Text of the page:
Anger management may improve cardiovascular outcomes in post-MI patients, according to a clinical trial. The study aimed to assess the effect of anger management using cognitive behavioral techniques on endothelial function in patients with recent myocardial infarction (MI).
Endothelial function is essential in maintaining the health of the cardiovascular system. Endothelial dysfunction is a precursor to the development of atherosclerosis and other cardiovascular diseases. Flow-mediated dilation is a non-invasive method of assessing endothelial function by measuring the changes in the diameter of the brachial artery in response to reactive hyperemia. Reactive hyperemia is a temporary increase in blood flow to an organ or tissue due to a brief period of ischemia.
Anger is a normal emotion that people experience in response to a perceived threat or injustice. However, excessive or uncontrolled anger can lead to adverse physiological responses, including increased heart rate, blood pressure, and inflammation, which can damage the endothelial lining of blood vessels. This can increase the risk of cardiovascular diseases, including heart attacks and strokes.
Cognitive behavioral therapy is a form of psychotherapy that aims to change negative thoughts and behaviors that contribute to psychological problems. It is an effective treatment for anger management, as it teaches individuals to recognize and challenge their negative thoughts and beliefs, develop coping strategies, and improve communication and problem-solving skills.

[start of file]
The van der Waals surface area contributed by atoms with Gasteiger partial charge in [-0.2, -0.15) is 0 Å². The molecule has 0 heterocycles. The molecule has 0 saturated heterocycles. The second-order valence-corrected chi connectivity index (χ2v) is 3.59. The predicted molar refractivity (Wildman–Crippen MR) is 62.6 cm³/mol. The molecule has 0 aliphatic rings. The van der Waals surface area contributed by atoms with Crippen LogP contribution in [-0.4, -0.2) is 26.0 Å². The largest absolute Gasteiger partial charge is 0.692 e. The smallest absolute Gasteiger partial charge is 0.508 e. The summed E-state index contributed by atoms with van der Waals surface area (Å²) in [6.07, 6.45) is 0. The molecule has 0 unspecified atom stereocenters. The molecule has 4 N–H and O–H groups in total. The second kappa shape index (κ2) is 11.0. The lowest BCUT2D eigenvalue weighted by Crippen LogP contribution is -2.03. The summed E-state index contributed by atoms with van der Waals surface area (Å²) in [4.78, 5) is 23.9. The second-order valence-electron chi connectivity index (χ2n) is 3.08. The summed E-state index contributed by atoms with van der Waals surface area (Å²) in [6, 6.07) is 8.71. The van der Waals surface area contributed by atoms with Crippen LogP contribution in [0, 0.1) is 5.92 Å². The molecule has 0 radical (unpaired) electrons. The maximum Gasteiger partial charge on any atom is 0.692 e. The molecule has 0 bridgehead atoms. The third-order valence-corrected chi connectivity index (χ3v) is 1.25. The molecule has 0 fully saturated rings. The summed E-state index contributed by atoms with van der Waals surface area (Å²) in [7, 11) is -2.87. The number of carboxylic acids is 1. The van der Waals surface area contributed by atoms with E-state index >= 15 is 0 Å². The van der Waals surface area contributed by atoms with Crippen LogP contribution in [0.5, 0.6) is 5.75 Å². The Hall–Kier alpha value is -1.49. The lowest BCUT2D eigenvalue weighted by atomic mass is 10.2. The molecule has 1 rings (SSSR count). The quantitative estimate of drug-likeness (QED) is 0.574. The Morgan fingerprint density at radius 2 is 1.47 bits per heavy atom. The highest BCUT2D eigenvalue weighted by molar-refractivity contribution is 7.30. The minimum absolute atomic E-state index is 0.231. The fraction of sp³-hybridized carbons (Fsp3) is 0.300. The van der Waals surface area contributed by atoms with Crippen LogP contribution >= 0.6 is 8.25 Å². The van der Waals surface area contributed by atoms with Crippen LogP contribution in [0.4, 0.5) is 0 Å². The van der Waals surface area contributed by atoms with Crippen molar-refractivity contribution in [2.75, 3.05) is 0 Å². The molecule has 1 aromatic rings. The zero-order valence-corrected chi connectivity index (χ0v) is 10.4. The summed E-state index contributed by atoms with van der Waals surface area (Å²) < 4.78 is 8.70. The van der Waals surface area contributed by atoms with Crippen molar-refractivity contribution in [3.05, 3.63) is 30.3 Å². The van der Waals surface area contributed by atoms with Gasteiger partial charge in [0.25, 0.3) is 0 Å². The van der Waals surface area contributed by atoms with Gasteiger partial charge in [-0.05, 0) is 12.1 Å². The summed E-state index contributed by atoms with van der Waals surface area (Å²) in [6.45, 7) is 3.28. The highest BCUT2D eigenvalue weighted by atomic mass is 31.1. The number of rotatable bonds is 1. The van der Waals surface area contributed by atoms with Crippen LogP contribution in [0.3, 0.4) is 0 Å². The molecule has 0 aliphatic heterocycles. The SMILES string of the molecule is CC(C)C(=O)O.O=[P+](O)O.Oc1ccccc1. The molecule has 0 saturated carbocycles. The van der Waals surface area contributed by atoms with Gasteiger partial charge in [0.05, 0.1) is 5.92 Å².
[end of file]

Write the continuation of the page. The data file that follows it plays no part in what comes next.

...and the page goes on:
The trial enrolled patients with ST-elevation MI and low anger control scores. They were randomized into two groups, with one receiving anger management intervention and the other serving as the control group. The primary endpoint was the difference in the variation of flow-mediated dilation (FMD) in the brachial artery from baseline to the 3-month follow-up. The secondary endpoint was major cardiovascular events at the 24-month follow-up.
The results of the study showed that both groups demonstrated a significant improvement in anger control from baseline to endpoint. However, the difference in intergroup variation was not statistically significant. The difference in FMD variation from baseline to the 3-month follow-up was significantly higher in the intervention group, with a medium effect size of 0.057 (p = .024). There was no difference between the two groups regarding major cardiovascular events.
The findings suggest that anger management through cognitive behavioral techniques may improve endothelial function in post-MI patients with low anger control. However, the study does not provide clear evidence on the mechanism by which the intervention improved endothelial function. More extensive studies with larger numbers of patients, assessments of changes in anger, improved comparability of pre-intervention FMD, and longer follow-up are necessary to confirm the results of this trial.
The results of this clinical trial suggest that anger management using cognitive behavioral techniques may improve endothelial function in post-MI patients with low anger control. However, further studies are necessary to confirm the findings and determine the mechanisms underlying the intervention's beneficial effects. Anger management may be a valuable adjunct therapy for patients with cardiovascular diseases, as it may improve their overall cardiovascular health and reduce the risk of adverse outcomes.